US Expat Living in Australia - Interview With Alex
|Published:||18 Feb at 9 AM|
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Here's the interview with Alex...
Where are you originally from?
I have lived all over the United States. I was born in California and lived there off and on (short stints in Hawaii and Pennsylvania) until I was about 13 and then moved to a small city outside of Louisville, Kentucky. When I was 18 I moved to Lexington, Kentucky for University and stayed there up until my move to Australia.
In which country and city are you living now?
I live in Jerry's Plains, Australia which is in the Hunter Valley (WINE COUNTRY!).
How long have you lived here and how long are you planning to stay?
I just recently moved to Australia a little over two months ago. We plan on being here as long as we're welcome and needed.
I moved because my boyfriend was transferred with his company and I am currently a free agent.
Did you bring family with you?
Unfortunately we had to leave our two children at home. His lab Jimmy and my rhodesian ridgeback Rook both have good homes on a farm where they can chase rabbits, lay in the sun on warm days and cuddle on couches.
How did you find the transition to living in a foreign country?
At first it was a little overwhelming. It's a rush of emotions all at once. You're really excited because everything is new but it's overwhelming because....Everything is new. It's a lot to process at once.
Was it easy making friends and meeting people; do you mainly socialise with other expats?
I'm still in the process of meeting people and getting my bearings. Everyone has been so extremely nice and I have met a few people I would consider to be friends. The company my boyfriend works is Irish so a lot of people around the area are Irish (my boyfriend included). We mainly socialise with them and Australians. A good bunch of people.
This is one of the first pictures I took when I arrived. It was the view from the hotel room we stayed at on my first night in Sydney
If you're in the Hunter Valley everyone should check out the wineries and restaurants. The food is amazing and it is very relaxing. Sydney is wonderful, I would tell people who we're coming here to definitely check out the beaches one day for a relaxing day and Sydney Harbour for some sight seeing.
What do you enjoy most about living here?
I People here like to be outside doing things. It's great! Whether it's exercising or just firing up the "barbie". Australians really seem to make the most of their great weather.
How does the cost of living compare to home?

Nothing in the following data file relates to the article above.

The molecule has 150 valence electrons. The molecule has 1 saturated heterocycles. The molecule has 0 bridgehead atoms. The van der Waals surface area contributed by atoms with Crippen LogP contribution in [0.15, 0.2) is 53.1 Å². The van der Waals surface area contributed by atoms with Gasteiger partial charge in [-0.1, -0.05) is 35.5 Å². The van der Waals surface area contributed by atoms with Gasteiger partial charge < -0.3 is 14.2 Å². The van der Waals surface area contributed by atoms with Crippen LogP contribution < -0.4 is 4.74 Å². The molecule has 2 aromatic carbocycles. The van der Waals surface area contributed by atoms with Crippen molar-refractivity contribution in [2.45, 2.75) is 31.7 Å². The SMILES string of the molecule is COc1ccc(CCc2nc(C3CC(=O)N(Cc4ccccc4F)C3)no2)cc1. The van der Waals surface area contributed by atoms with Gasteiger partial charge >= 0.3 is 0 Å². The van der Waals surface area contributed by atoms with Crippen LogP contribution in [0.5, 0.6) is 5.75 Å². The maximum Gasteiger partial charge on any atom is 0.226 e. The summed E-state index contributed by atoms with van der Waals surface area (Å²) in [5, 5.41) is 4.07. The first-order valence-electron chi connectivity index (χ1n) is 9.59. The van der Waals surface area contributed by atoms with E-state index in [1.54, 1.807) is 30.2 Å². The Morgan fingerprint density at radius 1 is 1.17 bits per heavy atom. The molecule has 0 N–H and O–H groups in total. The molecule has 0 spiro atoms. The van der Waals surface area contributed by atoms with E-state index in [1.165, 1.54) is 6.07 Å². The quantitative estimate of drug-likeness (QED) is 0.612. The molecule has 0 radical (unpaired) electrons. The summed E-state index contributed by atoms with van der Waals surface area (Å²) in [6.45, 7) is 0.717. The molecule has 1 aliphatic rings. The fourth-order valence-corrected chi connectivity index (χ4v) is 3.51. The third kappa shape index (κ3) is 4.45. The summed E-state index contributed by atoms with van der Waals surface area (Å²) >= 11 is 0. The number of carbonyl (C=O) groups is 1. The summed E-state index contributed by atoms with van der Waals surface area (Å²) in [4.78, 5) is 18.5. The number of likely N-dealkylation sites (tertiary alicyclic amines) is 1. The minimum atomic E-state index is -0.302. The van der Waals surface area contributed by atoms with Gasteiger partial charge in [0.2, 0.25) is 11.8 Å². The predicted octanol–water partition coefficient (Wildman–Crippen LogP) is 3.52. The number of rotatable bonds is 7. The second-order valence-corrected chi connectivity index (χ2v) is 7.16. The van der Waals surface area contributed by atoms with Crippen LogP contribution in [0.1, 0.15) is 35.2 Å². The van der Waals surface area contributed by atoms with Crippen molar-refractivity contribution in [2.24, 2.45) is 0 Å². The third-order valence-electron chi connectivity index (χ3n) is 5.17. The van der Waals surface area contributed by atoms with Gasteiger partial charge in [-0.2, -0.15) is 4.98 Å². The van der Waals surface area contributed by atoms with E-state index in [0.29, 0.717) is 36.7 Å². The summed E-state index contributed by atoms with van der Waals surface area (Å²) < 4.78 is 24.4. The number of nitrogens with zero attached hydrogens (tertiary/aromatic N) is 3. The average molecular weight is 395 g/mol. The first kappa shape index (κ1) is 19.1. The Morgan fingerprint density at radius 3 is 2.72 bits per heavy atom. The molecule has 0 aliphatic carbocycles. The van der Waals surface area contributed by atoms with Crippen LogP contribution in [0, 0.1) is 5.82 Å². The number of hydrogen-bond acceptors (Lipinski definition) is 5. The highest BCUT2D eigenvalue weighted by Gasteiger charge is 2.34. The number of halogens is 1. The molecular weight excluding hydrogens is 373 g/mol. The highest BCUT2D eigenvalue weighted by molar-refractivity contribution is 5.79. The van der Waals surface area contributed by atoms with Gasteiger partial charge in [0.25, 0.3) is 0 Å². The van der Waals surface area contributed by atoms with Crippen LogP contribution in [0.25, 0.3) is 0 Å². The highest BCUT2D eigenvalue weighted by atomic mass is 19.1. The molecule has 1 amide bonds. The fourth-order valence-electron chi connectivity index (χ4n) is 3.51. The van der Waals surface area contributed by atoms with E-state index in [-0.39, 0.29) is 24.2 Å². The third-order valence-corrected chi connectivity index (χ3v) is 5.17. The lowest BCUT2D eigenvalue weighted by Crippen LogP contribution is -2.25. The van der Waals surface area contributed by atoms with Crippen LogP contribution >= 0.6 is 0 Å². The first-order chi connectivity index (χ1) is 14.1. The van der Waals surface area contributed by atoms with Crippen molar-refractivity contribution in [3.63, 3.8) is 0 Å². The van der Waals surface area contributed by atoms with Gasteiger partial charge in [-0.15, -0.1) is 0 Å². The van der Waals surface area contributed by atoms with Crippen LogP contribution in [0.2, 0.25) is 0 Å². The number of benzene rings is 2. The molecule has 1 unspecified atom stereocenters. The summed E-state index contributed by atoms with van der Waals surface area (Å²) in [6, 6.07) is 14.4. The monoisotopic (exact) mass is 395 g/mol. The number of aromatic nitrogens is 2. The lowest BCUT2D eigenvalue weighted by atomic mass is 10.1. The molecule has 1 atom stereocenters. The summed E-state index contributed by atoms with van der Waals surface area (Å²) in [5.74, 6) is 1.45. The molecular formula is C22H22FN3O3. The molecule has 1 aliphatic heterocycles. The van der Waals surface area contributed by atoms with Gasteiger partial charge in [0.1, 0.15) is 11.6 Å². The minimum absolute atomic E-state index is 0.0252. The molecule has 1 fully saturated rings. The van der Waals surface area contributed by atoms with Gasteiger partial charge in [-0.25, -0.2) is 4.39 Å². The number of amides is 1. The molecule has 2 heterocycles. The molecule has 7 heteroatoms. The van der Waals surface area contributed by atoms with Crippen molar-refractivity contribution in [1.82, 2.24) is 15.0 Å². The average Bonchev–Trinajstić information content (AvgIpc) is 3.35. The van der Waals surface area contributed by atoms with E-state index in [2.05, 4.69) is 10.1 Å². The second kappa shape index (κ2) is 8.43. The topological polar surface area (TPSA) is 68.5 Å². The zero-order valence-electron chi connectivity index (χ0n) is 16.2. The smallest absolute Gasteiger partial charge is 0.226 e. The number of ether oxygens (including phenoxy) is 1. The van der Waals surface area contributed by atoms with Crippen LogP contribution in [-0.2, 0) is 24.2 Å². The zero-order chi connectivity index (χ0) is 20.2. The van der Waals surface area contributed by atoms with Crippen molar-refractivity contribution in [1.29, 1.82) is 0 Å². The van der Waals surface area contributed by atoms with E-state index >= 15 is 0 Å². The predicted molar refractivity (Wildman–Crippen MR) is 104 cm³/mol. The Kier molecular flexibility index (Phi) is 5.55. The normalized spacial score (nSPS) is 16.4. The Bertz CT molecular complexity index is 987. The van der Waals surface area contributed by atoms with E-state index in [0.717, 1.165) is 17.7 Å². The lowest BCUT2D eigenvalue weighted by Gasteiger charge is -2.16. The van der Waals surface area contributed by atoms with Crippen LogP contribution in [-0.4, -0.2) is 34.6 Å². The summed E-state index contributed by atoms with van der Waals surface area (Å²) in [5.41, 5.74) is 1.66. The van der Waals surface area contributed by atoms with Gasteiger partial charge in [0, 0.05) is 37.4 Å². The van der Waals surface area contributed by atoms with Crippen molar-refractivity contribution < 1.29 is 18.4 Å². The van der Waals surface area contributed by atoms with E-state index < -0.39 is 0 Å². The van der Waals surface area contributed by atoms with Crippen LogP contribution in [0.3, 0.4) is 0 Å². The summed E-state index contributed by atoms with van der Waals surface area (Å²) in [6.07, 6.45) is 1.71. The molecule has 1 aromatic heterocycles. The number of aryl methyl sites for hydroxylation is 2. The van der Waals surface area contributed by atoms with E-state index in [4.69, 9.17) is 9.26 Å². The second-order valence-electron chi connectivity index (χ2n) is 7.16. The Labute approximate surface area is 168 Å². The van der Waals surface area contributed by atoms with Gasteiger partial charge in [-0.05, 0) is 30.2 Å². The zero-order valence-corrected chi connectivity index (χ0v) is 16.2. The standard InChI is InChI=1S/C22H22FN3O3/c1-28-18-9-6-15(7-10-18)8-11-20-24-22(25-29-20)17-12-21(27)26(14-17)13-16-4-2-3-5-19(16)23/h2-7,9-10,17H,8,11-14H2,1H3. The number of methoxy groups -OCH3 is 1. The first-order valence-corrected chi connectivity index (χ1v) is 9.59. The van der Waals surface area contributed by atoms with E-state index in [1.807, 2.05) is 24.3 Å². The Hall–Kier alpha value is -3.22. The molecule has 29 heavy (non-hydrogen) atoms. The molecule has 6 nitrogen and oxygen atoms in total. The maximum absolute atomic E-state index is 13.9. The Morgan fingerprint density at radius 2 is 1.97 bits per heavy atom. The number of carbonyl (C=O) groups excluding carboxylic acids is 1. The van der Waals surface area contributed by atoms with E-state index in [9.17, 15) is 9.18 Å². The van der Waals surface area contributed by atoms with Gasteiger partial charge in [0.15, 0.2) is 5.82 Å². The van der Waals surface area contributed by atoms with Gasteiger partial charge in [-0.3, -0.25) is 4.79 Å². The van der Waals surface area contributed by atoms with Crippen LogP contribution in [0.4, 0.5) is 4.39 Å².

It's much more expensive here than at home. You can guarantee that everything will be 30-50% more expensive.
You're VERY far away from family. My family is in the US which is at the very minimum 14 hours to my dad in California and 20+ to Kentucky. Living in Australia takes quite a bit of planning whether it's making travel arrangements or buying stuff and having it shipped here.
If you could pick one piece of advice to anyone moving here, what would it be?
Give yourself a break. Not everything is going to fall into place immediately and that's OK.
What has been the hardest aspect to your expat experience so far?
It's a toss up between not having Mexican food and driving. Thankfully there are a lot of similarities between the US and Australia however finding Mexican food (not burrito stands) has eluded me and I'm just beginning to drive.
When you finally return home, how do you think you'll cope with repatriation?
I think there will be things we miss about Australia just like we do with America but in the end it will all be OK.
- BRING DOCUMENTATION when trying to get things in order. Just got ahead and make multiple copies of your Passport, Visa, Insurance card, drivers license and pay stub. Once you set-up a bank account bring your debit/credit card with you. You will need ALL of these JUST to get a cell phone plan.
- Stock up on your favourite jeans, tshirts, and shoes. One they'll be cheaper in America and two who knows the next time you'll be able to get them!
- Be open to new experiences. Who cares if it's touristy or cliche to do something. If it looks like fun and you want to do it, GO do it.
- Let people know you're new to the country. I wouldn't run around screaming you're an American (it's annoying, they know already) but people are pretty quick to help you out if you just let them know why you're so confused/didn't understand/are lost.
- Give yourself a break. At the end of the day just have a beer and a good laugh. If you messed up, you learned something new.
So far this is my favourite beach in Australia. It's beautiful and just busy enough to want to make you go out and do stuff but not so busy you can't relax
My expat blog is about the Adventures of living in Australia. Everything from day to day learning experiences to exploring new places and restaurants.
How can you be contacted for further advice to future expats coming to your area?
You can always contact me through my blog.
Alex blogs at http://newadventuresinoz.blogspot.com.au which we recommend a quick visit if you haven't been already. New Adventures in Oz! has an ExpatsBlog.com listing here so add a review if you like! If you appreciated this interview with Alex, please also drop her a quick comment below.
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Comments » There is 1 comment
My boyfriend and I are looking to relocate to either Sydney or Melbourne. Did you get a working holiday visa? If so what did you have to do? If you want to over stay the 12 months do you apply for residency and if so can you apply there?